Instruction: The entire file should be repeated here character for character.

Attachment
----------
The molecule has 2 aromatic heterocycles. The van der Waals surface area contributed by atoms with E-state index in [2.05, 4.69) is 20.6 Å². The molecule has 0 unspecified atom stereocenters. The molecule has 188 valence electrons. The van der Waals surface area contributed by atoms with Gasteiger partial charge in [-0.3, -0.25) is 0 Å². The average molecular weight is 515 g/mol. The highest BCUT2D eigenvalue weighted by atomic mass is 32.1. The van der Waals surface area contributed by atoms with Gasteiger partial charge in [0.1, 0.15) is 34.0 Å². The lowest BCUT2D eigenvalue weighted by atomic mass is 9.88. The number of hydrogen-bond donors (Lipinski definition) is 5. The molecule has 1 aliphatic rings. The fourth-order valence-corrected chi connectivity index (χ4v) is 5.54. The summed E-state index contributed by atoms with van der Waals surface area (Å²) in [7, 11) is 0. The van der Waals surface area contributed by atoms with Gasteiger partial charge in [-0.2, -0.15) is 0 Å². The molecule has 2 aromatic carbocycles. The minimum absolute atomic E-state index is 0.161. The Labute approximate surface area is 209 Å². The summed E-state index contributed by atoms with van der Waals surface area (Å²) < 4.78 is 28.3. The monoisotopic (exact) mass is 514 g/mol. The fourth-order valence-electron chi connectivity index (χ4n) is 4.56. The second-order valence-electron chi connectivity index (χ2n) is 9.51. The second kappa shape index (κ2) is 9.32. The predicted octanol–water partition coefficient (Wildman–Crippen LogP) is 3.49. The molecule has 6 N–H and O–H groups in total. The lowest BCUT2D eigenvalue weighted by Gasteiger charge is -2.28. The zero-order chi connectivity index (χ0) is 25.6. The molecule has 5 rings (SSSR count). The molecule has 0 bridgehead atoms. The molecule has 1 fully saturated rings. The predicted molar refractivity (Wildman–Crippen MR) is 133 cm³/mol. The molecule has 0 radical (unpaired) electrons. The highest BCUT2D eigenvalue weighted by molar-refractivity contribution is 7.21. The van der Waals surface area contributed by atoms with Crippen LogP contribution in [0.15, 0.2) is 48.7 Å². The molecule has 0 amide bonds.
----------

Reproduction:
The molecule has 2 aromatic heterocycles. The van der Waals surface area contributed by atoms with E-state index in [2.05, 4.69) is 20.6 Å². The molecule has 0 unspecified atom stereocenters. The molecule has 188 valence electrons. The van der Waals surface area contributed by atoms with Gasteiger partial charge in [-0.3, -0.25) is 0 Å². The average molecular weight is 515 g/mol. The highest BCUT2D eigenvalue weighted by atomic mass is 32.1. The van der Waals surface area contributed by atoms with Gasteiger partial charge in [0.1, 0.15) is 34.0 Å². The lowest BCUT2D eigenvalue weighted by atomic mass is 9.88. The number of hydrogen-bond donors (Lipinski definition) is 5. The molecule has 1 aliphatic rings. The fourth-order valence-corrected chi connectivity index (χ4v) is 5.54. The summed E-state index contributed by atoms with van der Waals surface area (Å²) in [7, 11) is 0. The van der Waals surface area contributed by atoms with Gasteiger partial charge in [-0.2, -0.15) is 0 Å². The molecule has 2 aromatic carbocycles. The minimum absolute atomic E-state index is 0.161. The Labute approximate surface area is 209 Å². The summed E-state index contributed by atoms with van der Waals surface area (Å²) < 4.78 is 28.3. The monoisotopic (exact) mass is 514 g/mol. The fourth-order valence-electron chi connectivity index (χ4n) is 4.56. The second-order valence-electron chi connectivity index (χ2n) is 9.51. The second kappa shape index (κ2) is 9.32. The predicted octanol–water partition coefficient (Wildman–Crippen LogP) is 3.49. The molecule has 6 N–H and O–H groups in total. The lowest BCUT2D eigenvalue weighted by Gasteiger charge is -2.28. The zero-order chi connectivity index (χ0) is 25.6. The molecule has 5 rings (SSSR count). The molecule has 0 bridgehead atoms. The molecule has 1 fully saturated rings. The predicted molar refractivity (Wildman–Crippen MR) is 133 cm³/mol. The molecule has 0 radical (unpaired) electrons. The highest BCUT2D eigenvalue weighted by molar-refractivity contribution is 7.21. The van der Waals surface area contributed by atoms with Crippen LogP contribution in [0.15, 0.2) is 48.7 Å². The molecule has 0 amide bonds.